How good is school IT?

I called in a pro to fix my Hyper-V issue.  Two hours later we have success.  Powerschool is alive.  We lost 2 weeks of data but we can live with that.  I may actually be able to get that back.  What have I learned?  BACK UP EVERYTHING TO AN EXTERNAL DRIVE!  I should know this but I have had no catastrophic failures before this that a backup would have cured.  This is what happens when you operate on used equipment, untrained IT and a zero dollar budget.  About the only thing I have an influence over is the quality of IT service.  With my time and training level I simply have to be more neurotic.  Back to backups.

I can honestly say this is the second most un-boring job I have ever had.  The first was a bit too fatal at times so I love second.  If I am bored it is by choice.

This little incident does kind of highlight a point.  How well trained are high school IT personnel?  I know a pretty good number of the IT people in Montana.  Montana is a bit of a small sample but it is what I know and I suspect it is not that different from other small population states.  Most are former teachers that sort of wandered into the IT job.  None I know came from the commercial IT world.  All training is on-the-job, usually when trying to figure out a disaster.  Some of the school IT people I know are very good at the job.  They could easily go to the commercial side and perhaps double their income.  But they came into education originally because of something other than money and they seem to still have the desire to stay with it.  I just wonder if this patch-work school IT scheme is going to continue to work in the future.  I know my limited skills make me nervous when I have to deal with servers and Microsoft backup systems.

School IT is getting more complex and more expensive.  Budgets are not changing.  The incentive to be the school IT is somewhat lacking if viewed by a non-educator and there is absolutely no formal training program.  The stress levels are sometimes a bit uncomfortable, especially when trying to accomplish tasks that might result in major issues for the teaching staff.  I know of one tech that quit this fall because of his school board was convinced pencil and paper were all the kids really needed to succeed in school and therefore he did not need a budget.  (It took him two days to get hired by a bigger school district for more money.  There is a major shortage of school IT people in Montana.)  I know of another that has threatened his school board with walking out if he does not get help.  School IT is reaching the knowledge requirements of the corporate world.  School SIS software, internet filters, iPad management on a rather massive scale, multiple servers, wireless systems, BYOD, IP telephone system and really bad bell ringing software (long story), all on a voter controlled tax budget.  I predict bad things will happen.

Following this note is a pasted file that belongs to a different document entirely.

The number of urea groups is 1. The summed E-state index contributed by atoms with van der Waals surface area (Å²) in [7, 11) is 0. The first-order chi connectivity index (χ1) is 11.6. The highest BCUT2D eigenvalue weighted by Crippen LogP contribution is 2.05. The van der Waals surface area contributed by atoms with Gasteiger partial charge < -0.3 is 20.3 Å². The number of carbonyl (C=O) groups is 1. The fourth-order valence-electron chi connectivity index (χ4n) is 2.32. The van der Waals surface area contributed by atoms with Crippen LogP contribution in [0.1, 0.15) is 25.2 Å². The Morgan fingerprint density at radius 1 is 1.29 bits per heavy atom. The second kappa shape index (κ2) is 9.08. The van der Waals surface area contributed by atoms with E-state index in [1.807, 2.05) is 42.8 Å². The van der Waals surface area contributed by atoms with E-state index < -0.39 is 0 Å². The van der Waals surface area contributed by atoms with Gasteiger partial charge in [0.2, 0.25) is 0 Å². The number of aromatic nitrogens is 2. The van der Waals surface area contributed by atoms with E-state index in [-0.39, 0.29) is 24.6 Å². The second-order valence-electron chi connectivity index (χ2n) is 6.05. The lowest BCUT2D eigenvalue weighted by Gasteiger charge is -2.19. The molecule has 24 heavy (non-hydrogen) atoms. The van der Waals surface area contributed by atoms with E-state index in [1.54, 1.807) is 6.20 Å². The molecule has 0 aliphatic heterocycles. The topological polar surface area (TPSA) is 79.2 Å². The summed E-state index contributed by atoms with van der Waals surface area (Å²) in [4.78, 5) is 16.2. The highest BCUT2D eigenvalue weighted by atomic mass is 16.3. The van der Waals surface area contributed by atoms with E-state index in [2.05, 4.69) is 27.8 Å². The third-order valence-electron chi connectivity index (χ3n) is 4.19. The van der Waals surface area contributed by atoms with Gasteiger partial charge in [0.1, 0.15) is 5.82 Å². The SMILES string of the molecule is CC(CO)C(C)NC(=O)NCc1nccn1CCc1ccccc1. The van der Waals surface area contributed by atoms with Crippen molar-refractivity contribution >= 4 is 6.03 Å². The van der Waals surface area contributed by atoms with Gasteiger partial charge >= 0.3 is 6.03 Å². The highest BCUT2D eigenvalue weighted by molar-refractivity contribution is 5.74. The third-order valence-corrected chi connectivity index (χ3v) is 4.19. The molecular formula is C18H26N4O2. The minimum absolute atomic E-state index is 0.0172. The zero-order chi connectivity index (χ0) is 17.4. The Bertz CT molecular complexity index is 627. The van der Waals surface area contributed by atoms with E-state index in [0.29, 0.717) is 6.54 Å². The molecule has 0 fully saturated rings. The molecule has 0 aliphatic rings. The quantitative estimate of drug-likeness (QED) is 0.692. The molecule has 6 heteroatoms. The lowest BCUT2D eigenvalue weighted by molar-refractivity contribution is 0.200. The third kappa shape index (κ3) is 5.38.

This is one of those situations where I really do not see any solutions.  If schools cannot acknowledge the need to educate students in the digital realm, then they sure as heck are not going to admit that they need a trained IT department to sustain that non-existent digital realm.  Large school districts do hire trained IT personnel, but most schools, particularly in rural states, are not part of large school districts.  Most small schools in Montana, which is by far the majority, have part-time IT with no training.  I have not the slightest doubt that this situation is not going to change.

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